The Gold Age of Radio Theater -- The Air Adventures of 16 Year Old Crime Solving Pilot Jimmie Allen
Rare pictorial map of the Pacific printed as a promotional premium for the Air Adventures of Jimmie Allen, theatrical radio production that aired from 1933 to 1937.
Targeted at teens and pre-teens, the map provides a fun historical overview of the regions shown.
Includes a letter on the verso with a letter from Jimmie and details of Ernie's Smith's first transpacific flight from the US to Hawaii by a Civilian pilot in July 1927 (which crash landed on Molokai).
Air Adventures of Jimmie Allen
The Air Adventures of Jimmie Allen was an American radio adventure serial broadcast from 1933 until 1937. The 15-minute syndicated program was created by writers Bob Burtt and Bill Moore, from Kansas City, Missouri.
In 1933, Burtt was working as a freelance writer, while Moore was working the sports desk of the Kansas City Star and writing occasional scripts for the Star's affiliated radio station WDAF. Both Burtt and Moore had been flying aces in World War I. At a party in Kansas City, the two former pilots came up with the idea of a radio series targeted at children and teenagers concerning a 16-year-old pilot and his adventures flying around the world, primarily solving mysteries and crimes and participating in air show races. Burtt and Moore then wrote the initial script about Jimmie Allen, a young telegraph messenger at the Airways Station near Kansas City. A gruff man asks him to send a coded telegram. Later Allen is told that a plane carrying a million dollars to a bank is on its way. Allen figures out the plane is to be hijacked, so he joins his pilot friend, Speed Robertson, in a plan to thwart the hijacking. Moore brought the finished pilot script to WDAF where station manager Dean Fitzer promptly put the program into production.
During the course of auditions for prospective sponsors, a Kansas City advertising agency man named Russell C. Comer was called in. Comer was impressed with the serial's possibilities and in a short while had it sold to Skelly Oil. WDAF turned its interests in The Air Adventures of Jimmie Allen at this point to Comer, with the understanding that locally the show must go on WDAF exclusively. Comer employed WDAF director John Frank to direct the show, and Frank, over 40 years old at the time, also decided to take the role of 16-year-old Jimmie Allen. Robert Fiske, an experienced veteran of radio, stage and screen, played Jimmie's older pal and mentor, Speed Robertson, who, like Burtt and Moore, was a pilot in World War I. Ed Prentiss served as the opening and closing narrator and announcer for the show during its 1930s run.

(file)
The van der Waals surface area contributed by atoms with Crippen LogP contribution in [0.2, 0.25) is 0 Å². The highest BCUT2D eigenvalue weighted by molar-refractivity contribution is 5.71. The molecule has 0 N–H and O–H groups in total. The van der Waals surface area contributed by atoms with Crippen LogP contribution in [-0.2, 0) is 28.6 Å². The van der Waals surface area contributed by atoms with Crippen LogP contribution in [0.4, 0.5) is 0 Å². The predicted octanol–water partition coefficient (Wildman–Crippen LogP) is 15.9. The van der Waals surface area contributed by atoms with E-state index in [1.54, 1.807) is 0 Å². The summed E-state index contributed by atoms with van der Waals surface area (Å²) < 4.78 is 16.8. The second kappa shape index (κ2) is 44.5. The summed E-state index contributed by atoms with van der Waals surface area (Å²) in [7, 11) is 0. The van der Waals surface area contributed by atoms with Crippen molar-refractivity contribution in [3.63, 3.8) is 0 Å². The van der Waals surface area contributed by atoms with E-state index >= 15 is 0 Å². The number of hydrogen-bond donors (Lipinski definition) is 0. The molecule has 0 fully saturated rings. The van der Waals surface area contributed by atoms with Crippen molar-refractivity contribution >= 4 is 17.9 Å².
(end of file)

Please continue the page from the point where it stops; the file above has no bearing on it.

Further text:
Soon after the first broadcast, seven more radio stations were added to the Jimmie Allen show's roster, and Skelly Oil found itself involved in one of the great promotions of early radio. A Jimmie Allen Flying Club was created. Applicants received many radio premiums, highly treasured today --- a set of wings, a membership emblem and a "personal letter" from Jimmie Allen. Other giveaways included a Jimmie Allen picture puzzle (a Skelly truck refueling a light airplane), a "secret service whistle" and a Jimmie Allen album. The club newspaper was sent to 600,000 listeners a week, and Jimmie Allen Air Races --- attended by tens of thousands of people --- were held in major Midwest cities where the show was heard. Because of John Frank's age, 16-year-old Murray McLean stepped in when personal appearances of Jimmie Allen were scheduled. Skelly had to hire a special staff just to answer the mail. Flying lessons, model planes and other promotions were part of the mix, available to listeners who displayed their club credentials at their Skelly Oil station.
Comer remained in the background most of the time but kept close check on the serial as it was developed. He never sold the show to a network (which is the main reason why its history has remained so vague). By marketing the show himself (to the Richfield Oil Company on the West Coast and to scores of individual businesses elsewhere), he kept control of it.
Throughout the 1930s, interest was high. Boys were fascinated by the adventures of Jimmie, Speed and their mechanic Flash Lewis. Together they solved mysteries (even murder, unusual for juvenile fare at that time, when Jimmie's passenger Quackenbush died under mysterious circumstances), went on hunts for treasure and raced in air shows around the country. Their enemies were Black Pete and Digger Dawson. A Big Little Book, Jimmie Allen and the Great Air Mail Robbery, was based on the show's earliest scripts by Burtt and Moore. The serial was adapted to film with The Sky Parade (1936), a Paramount feature about the post-war adventures of WWI pilots. The film featured some of the cast from the radio show playing different parts.
The popularity began to wane in 1937 when it was dropped by Skelly Oil. Production ceased, and Comer began focusing his attention on a new Burtt and Moore-authored boy-pilot series, Captain Midnight (which featured Jimmie Allen announcer Ed Prentiss as the title character). Repeats of the "Air Adventures of Jimmie Allen" continued to air on radio stations across the country and in Australia, Canada, and New Zealand until 1943.
We located a single example, illustrated on line at the Radio Days Theater of the Mind in Sutherlin, Oregon.